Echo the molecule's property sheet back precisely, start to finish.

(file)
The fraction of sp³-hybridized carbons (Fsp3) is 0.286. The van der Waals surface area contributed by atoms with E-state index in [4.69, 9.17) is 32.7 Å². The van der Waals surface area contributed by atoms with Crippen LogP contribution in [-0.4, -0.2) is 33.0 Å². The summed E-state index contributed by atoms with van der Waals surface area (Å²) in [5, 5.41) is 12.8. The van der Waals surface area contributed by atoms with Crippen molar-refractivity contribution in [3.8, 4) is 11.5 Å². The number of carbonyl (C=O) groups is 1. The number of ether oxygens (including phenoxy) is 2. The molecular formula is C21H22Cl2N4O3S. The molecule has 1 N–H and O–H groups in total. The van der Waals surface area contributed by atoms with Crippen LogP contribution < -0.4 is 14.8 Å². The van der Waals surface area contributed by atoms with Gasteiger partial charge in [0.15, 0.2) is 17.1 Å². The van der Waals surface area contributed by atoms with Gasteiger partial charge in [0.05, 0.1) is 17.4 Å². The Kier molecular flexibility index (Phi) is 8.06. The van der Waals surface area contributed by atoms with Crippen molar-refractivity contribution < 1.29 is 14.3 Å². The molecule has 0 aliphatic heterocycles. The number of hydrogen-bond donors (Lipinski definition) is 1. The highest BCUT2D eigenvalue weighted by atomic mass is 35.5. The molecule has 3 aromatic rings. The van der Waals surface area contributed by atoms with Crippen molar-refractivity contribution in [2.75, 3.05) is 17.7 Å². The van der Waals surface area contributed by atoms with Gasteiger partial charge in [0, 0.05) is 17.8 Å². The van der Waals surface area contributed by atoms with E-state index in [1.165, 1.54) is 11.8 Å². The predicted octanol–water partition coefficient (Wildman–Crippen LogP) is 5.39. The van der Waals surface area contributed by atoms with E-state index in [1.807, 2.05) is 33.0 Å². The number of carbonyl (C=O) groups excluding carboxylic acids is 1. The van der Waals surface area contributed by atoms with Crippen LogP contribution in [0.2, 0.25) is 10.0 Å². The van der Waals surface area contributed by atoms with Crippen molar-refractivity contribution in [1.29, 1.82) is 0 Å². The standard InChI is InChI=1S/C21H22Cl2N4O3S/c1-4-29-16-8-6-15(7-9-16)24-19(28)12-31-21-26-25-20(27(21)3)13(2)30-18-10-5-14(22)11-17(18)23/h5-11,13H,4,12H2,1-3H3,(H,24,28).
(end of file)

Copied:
The fraction of sp³-hybridized carbons (Fsp3) is 0.286. The van der Waals surface area contributed by atoms with E-state index in [4.69, 9.17) is 32.7 Å². The van der Waals surface area contributed by atoms with Crippen LogP contribution in [-0.4, -0.2) is 33.0 Å². The summed E-state index contributed by atoms with van der Waals surface area (Å²) in [5, 5.41) is 12.8. The van der Waals surface area contributed by atoms with Crippen molar-refractivity contribution in [3.8, 4) is 11.5 Å². The number of carbonyl (C=O) groups is 1. The number of ether oxygens (including phenoxy) is 2. The molecular formula is C21H22Cl2N4O3S. The molecule has 1 N–H and O–H groups in total. The van der Waals surface area contributed by atoms with Crippen LogP contribution < -0.4 is 14.8 Å². The van der Waals surface area contributed by atoms with Gasteiger partial charge in [0.15, 0.2) is 17.1 Å². The van der Waals surface area contributed by atoms with Gasteiger partial charge in [0.05, 0.1) is 17.4 Å². The Kier molecular flexibility index (Phi) is 8.06. The van der Waals surface area contributed by atoms with Crippen molar-refractivity contribution < 1.29 is 14.3 Å². The molecule has 0 aliphatic heterocycles. The number of hydrogen-bond donors (Lipinski definition) is 1. The highest BCUT2D eigenvalue weighted by atomic mass is 35.5. The molecule has 3 aromatic rings. The van der Waals surface area contributed by atoms with Crippen molar-refractivity contribution in [2.75, 3.05) is 17.7 Å². The van der Waals surface area contributed by atoms with Gasteiger partial charge in [0, 0.05) is 17.8 Å². The van der Waals surface area contributed by atoms with E-state index in [1.165, 1.54) is 11.8 Å². The predicted octanol–water partition coefficient (Wildman–Crippen LogP) is 5.39. The van der Waals surface area contributed by atoms with E-state index in [1.807, 2.05) is 33.0 Å². The number of carbonyl (C=O) groups excluding carboxylic acids is 1. The van der Waals surface area contributed by atoms with Crippen LogP contribution in [0.2, 0.25) is 10.0 Å². The van der Waals surface area contributed by atoms with Crippen molar-refractivity contribution in [1.29, 1.82) is 0 Å². The standard InChI is InChI=1S/C21H22Cl2N4O3S/c1-4-29-16-8-6-15(7-9-16)24-19(28)12-31-21-26-25-20(27(21)3)13(2)30-18-10-5-14(22)11-17(18)23/h5-11,13H,4,12H2,1-3H3,(H,24,28).